The changes include amendments to the seating of passengers, improved breathing equipment, changes to pilots' training and equipment improvements.
Announced by the Civil Aviation Authority (CAA), the measures follow a series of North Sea helicopter crashes in recent years including last August's Super Puma tragedy in which four people died and the April 2009 Super Puma disaster which claimed 16 lives.
The changes are the result of a comprehensive review of offshore helicopter operations undertaken in conjunction with the Norwegian CAA and the European Aviation Safety Agency (EASA) and advised by a panel of independent experts.
The measures include:
- Prohibiting helicopter flights in the most severe sea conditions, so that the chance of a ditched helicopter capsizing is reduced and a rescue can be safely undertaken;
- Pending further safety improvements to helicopters, passengers will only be able to fly if they are seated next to an emergency window exit to make it easier to get out of a helicopter in an emergency (unless helicopters are fitted with extra flotation devices or passengers are provided with better emergency breathing systems);
- Requiring all passengers to have better emergency breathing equipment to increase underwater survival time unless the helicopter is equipped with side floats.
Also, there will be important changes to the way pilots are trained and checked. And the CAA will take on the role of approving each offshore helideck, ensuring they meet strict safety standards.
The CAA has made a number of recommendations to EASA, as the regulator for helicopter certification and airworthiness. These include enhancing the safety of helicopters; establishing a review of offshore helicopter accidents and incidents with national aviation organisations, such as the CAA, to highlight safety issues and develop remedies; and the development of standardised helicopter operating information for pilots.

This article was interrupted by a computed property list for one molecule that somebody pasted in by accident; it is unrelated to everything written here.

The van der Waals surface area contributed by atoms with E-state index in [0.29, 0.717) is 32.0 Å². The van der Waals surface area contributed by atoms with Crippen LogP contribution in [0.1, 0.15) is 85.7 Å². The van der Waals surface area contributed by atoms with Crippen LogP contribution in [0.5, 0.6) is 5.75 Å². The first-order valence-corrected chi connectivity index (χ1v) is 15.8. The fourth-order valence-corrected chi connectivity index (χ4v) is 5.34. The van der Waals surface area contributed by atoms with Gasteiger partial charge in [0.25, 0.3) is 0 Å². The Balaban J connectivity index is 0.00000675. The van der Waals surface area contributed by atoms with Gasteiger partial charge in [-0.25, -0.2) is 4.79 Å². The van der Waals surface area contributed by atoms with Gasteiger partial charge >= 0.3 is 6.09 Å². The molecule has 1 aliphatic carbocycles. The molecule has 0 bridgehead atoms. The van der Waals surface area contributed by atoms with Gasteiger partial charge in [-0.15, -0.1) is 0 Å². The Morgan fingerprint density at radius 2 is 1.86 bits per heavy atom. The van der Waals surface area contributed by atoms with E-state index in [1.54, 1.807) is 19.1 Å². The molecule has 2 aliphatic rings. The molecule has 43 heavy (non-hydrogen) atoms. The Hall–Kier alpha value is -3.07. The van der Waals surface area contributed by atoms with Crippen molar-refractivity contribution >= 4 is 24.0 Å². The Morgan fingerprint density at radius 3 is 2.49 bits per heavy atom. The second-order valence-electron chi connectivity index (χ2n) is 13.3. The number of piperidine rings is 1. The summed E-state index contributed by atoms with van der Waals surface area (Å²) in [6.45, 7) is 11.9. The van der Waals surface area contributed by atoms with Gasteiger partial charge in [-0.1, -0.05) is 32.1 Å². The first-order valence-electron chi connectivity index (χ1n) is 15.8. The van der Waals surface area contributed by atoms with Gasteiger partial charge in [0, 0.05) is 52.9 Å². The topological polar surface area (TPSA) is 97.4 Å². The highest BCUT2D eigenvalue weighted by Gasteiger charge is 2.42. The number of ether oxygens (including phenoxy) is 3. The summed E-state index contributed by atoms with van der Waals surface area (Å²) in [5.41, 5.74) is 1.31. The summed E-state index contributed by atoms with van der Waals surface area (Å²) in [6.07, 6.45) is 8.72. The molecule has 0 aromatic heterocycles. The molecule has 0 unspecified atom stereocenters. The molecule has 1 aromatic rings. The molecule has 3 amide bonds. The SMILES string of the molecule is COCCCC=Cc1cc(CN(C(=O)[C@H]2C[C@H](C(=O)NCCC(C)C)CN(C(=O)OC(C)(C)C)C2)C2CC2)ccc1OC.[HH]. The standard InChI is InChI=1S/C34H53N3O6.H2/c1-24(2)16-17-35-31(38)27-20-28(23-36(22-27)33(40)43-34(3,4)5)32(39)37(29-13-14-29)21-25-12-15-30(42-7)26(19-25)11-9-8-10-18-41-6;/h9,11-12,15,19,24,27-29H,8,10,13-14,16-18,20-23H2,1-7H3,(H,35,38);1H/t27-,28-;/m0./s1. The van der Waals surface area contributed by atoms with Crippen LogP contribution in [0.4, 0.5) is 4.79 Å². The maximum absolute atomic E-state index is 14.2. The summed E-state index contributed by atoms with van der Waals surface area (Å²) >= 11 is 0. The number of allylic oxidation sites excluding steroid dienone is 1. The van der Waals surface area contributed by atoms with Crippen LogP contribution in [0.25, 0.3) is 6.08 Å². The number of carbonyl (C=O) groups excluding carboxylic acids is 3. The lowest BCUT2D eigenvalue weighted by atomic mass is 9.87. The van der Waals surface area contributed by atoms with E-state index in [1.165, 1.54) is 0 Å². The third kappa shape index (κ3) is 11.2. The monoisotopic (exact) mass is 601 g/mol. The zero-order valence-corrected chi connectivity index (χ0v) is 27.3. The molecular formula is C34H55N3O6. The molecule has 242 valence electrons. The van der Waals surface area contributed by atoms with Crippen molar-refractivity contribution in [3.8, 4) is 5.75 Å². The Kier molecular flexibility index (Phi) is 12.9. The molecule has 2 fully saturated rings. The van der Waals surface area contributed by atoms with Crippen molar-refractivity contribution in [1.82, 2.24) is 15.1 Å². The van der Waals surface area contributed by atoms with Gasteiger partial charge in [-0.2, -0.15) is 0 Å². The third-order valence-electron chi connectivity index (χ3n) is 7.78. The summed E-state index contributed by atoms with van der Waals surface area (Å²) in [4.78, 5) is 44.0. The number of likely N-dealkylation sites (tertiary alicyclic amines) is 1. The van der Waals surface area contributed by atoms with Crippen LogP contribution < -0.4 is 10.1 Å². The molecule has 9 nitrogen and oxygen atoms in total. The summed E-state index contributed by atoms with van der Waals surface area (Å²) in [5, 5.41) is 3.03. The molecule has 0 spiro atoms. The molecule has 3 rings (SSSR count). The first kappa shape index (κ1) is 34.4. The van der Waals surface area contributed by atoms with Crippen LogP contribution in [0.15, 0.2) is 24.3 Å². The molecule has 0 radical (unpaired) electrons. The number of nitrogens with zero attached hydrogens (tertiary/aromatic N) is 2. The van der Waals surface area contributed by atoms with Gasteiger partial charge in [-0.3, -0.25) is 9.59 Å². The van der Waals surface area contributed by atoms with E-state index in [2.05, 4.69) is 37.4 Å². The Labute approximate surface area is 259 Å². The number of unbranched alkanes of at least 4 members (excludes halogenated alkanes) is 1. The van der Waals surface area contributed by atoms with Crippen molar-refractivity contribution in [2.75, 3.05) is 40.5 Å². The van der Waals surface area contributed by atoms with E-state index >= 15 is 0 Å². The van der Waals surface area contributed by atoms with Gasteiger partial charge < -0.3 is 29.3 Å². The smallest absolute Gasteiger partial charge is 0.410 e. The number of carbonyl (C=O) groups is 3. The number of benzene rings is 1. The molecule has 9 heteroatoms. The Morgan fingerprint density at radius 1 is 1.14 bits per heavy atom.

In the meantime, the CAA is expecting helicopter operators to make improvements to helicopters and survival equipment including:
- Fitting side floats;
- Implementing automatic flotation equipment;
- Adding hand holds next to push out windows;
- Improvements to life rafts and lifejackets.
The Offshore Petroleum Industry Training Organisation (OPITO) is also expected to improve survival training for offshore workers.
CAA chair Dame Deirdre Hutton said: "The safety of those who rely on offshore helicopter flights is our absolute priority. The steps we are announcing today will result in significant improvements in safety for those flying to and from offshore sites in the UK and potentially worldwide."
She went on: "We expect helicopter operators, the oil and gas industry and EASA to move forward with recommendations to them as soon as possible.
"For our part, the CAA is already taking forward actions directly under our control. We will monitor and report regularly on progress, so that people can have confidence that these important changes are being implemented as quickly as possible."
In gathering evidence for the review the CAA team engaged with trade unions representing industry workers and pilots, the oil and gas industry, helicopter operators, manufacturers, government, regulatory bodies and other experts in the field, as well as analysing available data and reports.
While each organisation will be accountable for implementing the recommendations under their control, the CAA will establish and chair a new safety forum that will actively promote delivery of the recommendations and publicly report on progress.
In last August's accident, a Super Puma helicopter with 16 passengers and two crew aboard crashed into the sea on approach to Sumburgh airport in the Shetland islands. Four of the passengers were killed.
In May 2012, all 14 passengers and crew members on a Super Puma helicopter were rescued after it ditched about 30 miles off the coast of Aberdeen. It was on a scheduled flight from Aberdeen to a platform in the North Sea.